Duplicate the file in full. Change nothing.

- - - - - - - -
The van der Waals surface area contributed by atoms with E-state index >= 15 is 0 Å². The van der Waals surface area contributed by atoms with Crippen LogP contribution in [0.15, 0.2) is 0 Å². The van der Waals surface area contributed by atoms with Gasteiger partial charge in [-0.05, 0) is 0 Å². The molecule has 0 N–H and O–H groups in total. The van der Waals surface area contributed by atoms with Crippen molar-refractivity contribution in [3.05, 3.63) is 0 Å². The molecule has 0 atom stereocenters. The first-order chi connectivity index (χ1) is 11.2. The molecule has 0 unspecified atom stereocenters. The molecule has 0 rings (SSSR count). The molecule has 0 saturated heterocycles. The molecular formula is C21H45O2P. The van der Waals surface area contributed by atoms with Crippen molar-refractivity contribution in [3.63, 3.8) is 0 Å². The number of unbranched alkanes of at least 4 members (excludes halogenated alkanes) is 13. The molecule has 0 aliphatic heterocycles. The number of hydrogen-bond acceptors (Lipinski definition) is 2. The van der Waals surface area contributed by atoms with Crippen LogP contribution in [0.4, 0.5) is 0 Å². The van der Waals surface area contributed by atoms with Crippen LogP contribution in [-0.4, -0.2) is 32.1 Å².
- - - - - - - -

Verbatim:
The van der Waals surface area contributed by atoms with E-state index >= 15 is 0 Å². The van der Waals surface area contributed by atoms with Crippen LogP contribution in [0.15, 0.2) is 0 Å². The van der Waals surface area contributed by atoms with Gasteiger partial charge in [-0.05, 0) is 0 Å². The molecule has 0 N–H and O–H groups in total. The van der Waals surface area contributed by atoms with Crippen molar-refractivity contribution in [3.05, 3.63) is 0 Å². The molecule has 0 atom stereocenters. The first-order chi connectivity index (χ1) is 11.2. The molecule has 0 unspecified atom stereocenters. The molecule has 0 rings (SSSR count). The molecule has 0 saturated heterocycles. The molecular formula is C21H45O2P. The van der Waals surface area contributed by atoms with Crippen molar-refractivity contribution in [3.63, 3.8) is 0 Å². The number of unbranched alkanes of at least 4 members (excludes halogenated alkanes) is 13. The molecule has 0 aliphatic heterocycles. The number of hydrogen-bond acceptors (Lipinski definition) is 2. The van der Waals surface area contributed by atoms with Crippen LogP contribution in [0.4, 0.5) is 0 Å². The van der Waals surface area contributed by atoms with Crippen LogP contribution in [-0.4, -0.2) is 32.1 Å².